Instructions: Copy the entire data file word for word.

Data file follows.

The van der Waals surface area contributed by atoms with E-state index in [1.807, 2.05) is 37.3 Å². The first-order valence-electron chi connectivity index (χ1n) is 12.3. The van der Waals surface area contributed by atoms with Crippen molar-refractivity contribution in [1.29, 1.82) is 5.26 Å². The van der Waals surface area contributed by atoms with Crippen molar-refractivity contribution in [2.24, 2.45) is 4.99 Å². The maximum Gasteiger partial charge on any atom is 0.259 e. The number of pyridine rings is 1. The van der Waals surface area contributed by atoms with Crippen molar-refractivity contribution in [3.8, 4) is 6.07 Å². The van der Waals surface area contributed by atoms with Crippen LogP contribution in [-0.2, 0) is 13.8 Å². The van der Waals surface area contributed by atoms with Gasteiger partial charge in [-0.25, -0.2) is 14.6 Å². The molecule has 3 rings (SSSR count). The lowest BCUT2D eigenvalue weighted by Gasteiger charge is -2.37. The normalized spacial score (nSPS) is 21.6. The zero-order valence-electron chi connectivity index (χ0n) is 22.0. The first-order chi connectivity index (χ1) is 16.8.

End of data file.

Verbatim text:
The van der Waals surface area contributed by atoms with E-state index in [1.807, 2.05) is 37.3 Å². The first-order valence-electron chi connectivity index (χ1n) is 12.3. The van der Waals surface area contributed by atoms with Crippen molar-refractivity contribution in [1.29, 1.82) is 5.26 Å². The van der Waals surface area contributed by atoms with Crippen molar-refractivity contribution in [2.24, 2.45) is 4.99 Å². The maximum Gasteiger partial charge on any atom is 0.259 e. The number of pyridine rings is 1. The van der Waals surface area contributed by atoms with Crippen molar-refractivity contribution in [3.8, 4) is 6.07 Å². The van der Waals surface area contributed by atoms with Crippen LogP contribution in [-0.2, 0) is 13.8 Å². The van der Waals surface area contributed by atoms with Gasteiger partial charge in [-0.25, -0.2) is 14.6 Å². The molecule has 3 rings (SSSR count). The lowest BCUT2D eigenvalue weighted by Gasteiger charge is -2.37. The normalized spacial score (nSPS) is 21.6. The zero-order valence-electron chi connectivity index (χ0n) is 22.0. The first-order chi connectivity index (χ1) is 16.8.